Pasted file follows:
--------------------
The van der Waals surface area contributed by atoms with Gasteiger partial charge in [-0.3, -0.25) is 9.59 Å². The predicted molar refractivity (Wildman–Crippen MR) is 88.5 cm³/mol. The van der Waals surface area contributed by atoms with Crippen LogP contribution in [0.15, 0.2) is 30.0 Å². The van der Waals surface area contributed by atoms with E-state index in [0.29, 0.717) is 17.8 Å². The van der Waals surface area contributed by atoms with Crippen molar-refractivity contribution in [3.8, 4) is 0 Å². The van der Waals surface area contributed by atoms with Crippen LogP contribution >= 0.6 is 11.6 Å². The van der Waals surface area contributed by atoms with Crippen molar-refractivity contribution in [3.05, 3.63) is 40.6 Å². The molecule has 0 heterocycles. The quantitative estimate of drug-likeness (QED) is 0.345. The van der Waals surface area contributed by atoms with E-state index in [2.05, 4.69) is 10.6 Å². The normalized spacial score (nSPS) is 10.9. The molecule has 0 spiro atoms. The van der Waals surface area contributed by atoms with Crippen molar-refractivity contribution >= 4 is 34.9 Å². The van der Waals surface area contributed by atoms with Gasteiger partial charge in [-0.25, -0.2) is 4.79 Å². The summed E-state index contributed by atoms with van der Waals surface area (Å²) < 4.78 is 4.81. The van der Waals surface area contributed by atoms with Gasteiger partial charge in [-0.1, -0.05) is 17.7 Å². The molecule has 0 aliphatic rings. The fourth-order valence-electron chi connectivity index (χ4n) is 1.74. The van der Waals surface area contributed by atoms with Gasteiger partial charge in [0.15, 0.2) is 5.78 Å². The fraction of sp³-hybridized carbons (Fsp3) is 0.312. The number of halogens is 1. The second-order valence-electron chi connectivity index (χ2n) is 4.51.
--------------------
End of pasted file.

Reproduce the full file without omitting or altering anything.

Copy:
The van der Waals surface area contributed by atoms with Gasteiger partial charge in [-0.3, -0.25) is 9.59 Å². The predicted molar refractivity (Wildman–Crippen MR) is 88.5 cm³/mol. The van der Waals surface area contributed by atoms with Crippen LogP contribution in [0.15, 0.2) is 30.0 Å². The van der Waals surface area contributed by atoms with E-state index in [0.29, 0.717) is 17.8 Å². The van der Waals surface area contributed by atoms with Crippen molar-refractivity contribution in [3.8, 4) is 0 Å². The van der Waals surface area contributed by atoms with Crippen LogP contribution >= 0.6 is 11.6 Å². The van der Waals surface area contributed by atoms with Crippen molar-refractivity contribution in [3.05, 3.63) is 40.6 Å². The molecule has 0 heterocycles. The quantitative estimate of drug-likeness (QED) is 0.345. The van der Waals surface area contributed by atoms with E-state index in [2.05, 4.69) is 10.6 Å². The normalized spacial score (nSPS) is 10.9. The molecule has 0 spiro atoms. The van der Waals surface area contributed by atoms with Crippen molar-refractivity contribution >= 4 is 34.9 Å². The van der Waals surface area contributed by atoms with Gasteiger partial charge in [-0.25, -0.2) is 4.79 Å². The summed E-state index contributed by atoms with van der Waals surface area (Å²) < 4.78 is 4.81. The van der Waals surface area contributed by atoms with Gasteiger partial charge in [-0.1, -0.05) is 17.7 Å². The molecule has 0 aliphatic rings. The fourth-order valence-electron chi connectivity index (χ4n) is 1.74. The van der Waals surface area contributed by atoms with Gasteiger partial charge in [0.15, 0.2) is 5.78 Å². The fraction of sp³-hybridized carbons (Fsp3) is 0.312. The number of halogens is 1. The second-order valence-electron chi connectivity index (χ2n) is 4.51.